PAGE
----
Friends of a 25-year-old Franco-British man shot dead on land he owned next to his home when a hunter mistook him for a boar say it is wrong that the hunt organiser was not given a lifetime ban.
Julien Féral, 35, shot and killed Morgan Keane (who was born in France but whose father was British) in Lot in December 2020.
He was given a two-year suspended sentence and a lifetime hunting ban.
Read more: Hunter who shot man dead in his garden in France escapes jail time
Laurent Lapergue, 51, who was directing the hunt, was handed an 18-month suspended sentence and had his hunting licence suspended for five years.
Mila Sanchez, a friend of Mr Keane who co-founded the collective Un jour un chasseur to campaign for stricter controls on hunting following his death, believes the two men should have received comparable punishments.
The Cahors trial highlighted failures to explain and enforce safety measures, she told The Connexion.
“The hunter who killed Morgan had only had his licence for six months. He was from another department so he didn’t necessarily know the area.
“He had previously fired four bullets towards a road. The director should have asked him straightaway to stop hunting.”
In January, the government revealed plans to increase safety, including banning hunting under the influence of alcohol from early this year, and listing local hunt days in town halls.
All 200,000 hunt organisers will receive training by 2025, reminding them of safety regulations and the importance of communicating with locals.
A mobile app is also due to be launched in the autumn, allowing people to identify when and where hunts are taking place.
Read more: Hunting France: no Sunday ban, an app for walkers.. new plans revealed
“It feels like a bad joke,” Ms Sanchez said. “It’s putting the responsibility on walkers, even though bullets can travel over 3km, so we remain in danger even outside hunting zones.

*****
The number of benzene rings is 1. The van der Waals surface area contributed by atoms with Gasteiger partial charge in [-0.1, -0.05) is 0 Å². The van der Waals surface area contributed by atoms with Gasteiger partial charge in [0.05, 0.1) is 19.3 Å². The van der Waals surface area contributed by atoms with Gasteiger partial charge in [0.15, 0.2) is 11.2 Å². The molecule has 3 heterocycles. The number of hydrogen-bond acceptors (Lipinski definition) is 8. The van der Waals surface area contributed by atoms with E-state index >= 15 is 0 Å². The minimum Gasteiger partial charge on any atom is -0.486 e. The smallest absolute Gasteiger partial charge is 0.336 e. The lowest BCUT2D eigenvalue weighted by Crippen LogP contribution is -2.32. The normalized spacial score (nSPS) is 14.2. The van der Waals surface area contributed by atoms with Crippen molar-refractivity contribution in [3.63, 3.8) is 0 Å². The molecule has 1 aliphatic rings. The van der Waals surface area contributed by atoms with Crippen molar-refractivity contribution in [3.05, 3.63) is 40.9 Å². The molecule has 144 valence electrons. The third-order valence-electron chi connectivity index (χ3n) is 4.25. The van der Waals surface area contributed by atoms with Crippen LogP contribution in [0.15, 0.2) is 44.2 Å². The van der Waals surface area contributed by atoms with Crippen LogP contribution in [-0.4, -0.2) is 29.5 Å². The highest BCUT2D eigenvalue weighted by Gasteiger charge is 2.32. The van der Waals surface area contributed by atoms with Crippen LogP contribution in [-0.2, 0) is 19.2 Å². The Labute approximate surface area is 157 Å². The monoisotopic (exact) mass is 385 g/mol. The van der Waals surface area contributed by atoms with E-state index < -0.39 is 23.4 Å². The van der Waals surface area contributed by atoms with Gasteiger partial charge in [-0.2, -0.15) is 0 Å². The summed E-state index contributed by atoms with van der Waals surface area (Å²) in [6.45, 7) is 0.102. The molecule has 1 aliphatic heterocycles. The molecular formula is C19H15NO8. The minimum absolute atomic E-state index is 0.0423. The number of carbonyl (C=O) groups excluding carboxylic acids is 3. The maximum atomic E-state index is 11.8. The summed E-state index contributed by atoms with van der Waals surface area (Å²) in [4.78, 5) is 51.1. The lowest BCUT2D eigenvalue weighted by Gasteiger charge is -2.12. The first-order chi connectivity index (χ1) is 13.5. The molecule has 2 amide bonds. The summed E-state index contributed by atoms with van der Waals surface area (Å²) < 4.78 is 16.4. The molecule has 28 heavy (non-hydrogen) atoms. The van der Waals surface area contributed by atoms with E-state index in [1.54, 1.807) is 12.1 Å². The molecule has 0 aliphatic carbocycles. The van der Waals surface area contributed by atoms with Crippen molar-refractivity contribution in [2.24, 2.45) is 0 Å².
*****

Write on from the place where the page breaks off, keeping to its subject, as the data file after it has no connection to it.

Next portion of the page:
“Morgan was killed while in his garden / own land. If an app had told him there was a hunt nearby, what could he have done?
'Shows contempt for hunting victims'
“It shows contempt for hunting victims. If you are killed, it’s your fault, you should have used the app.”
The Fédération Nationale des Chasseurs hunting federation welcomed the announcements.
“This app will be a great step for public information, as zones and days without hunting are already numerous, but nobody knows this,” it wrote.
A ban on hunting on Sundays, supported by Un jour un chasseur, as well as 78% of French people according to a recent Ifop survey, is absent from the plans.
Read more: Hunting in France: idea of a ban on Sundays looks unlikely
The collective says 40% to 50% of hunting accidents happen on a Sunday, as this is when most people go out for a walk.
“If there are not even more accidents, it is because people have changed their behaviour, they don’t go out anymore.
“There are people who have lived through trauma, who were almost victims of accidents when a bullet came into their garden or their car,” Ms Sanchez said.
“It is difficult for some people to go for a walk in the forest without fear.
We believe the government needs to let those people have the possibility of a day when there is no risk.”
There were 90 hunting accidents during the 2021-22 season, according to the Office français de la biodiversité.
Eight people were killed, two of whom were not hunters.
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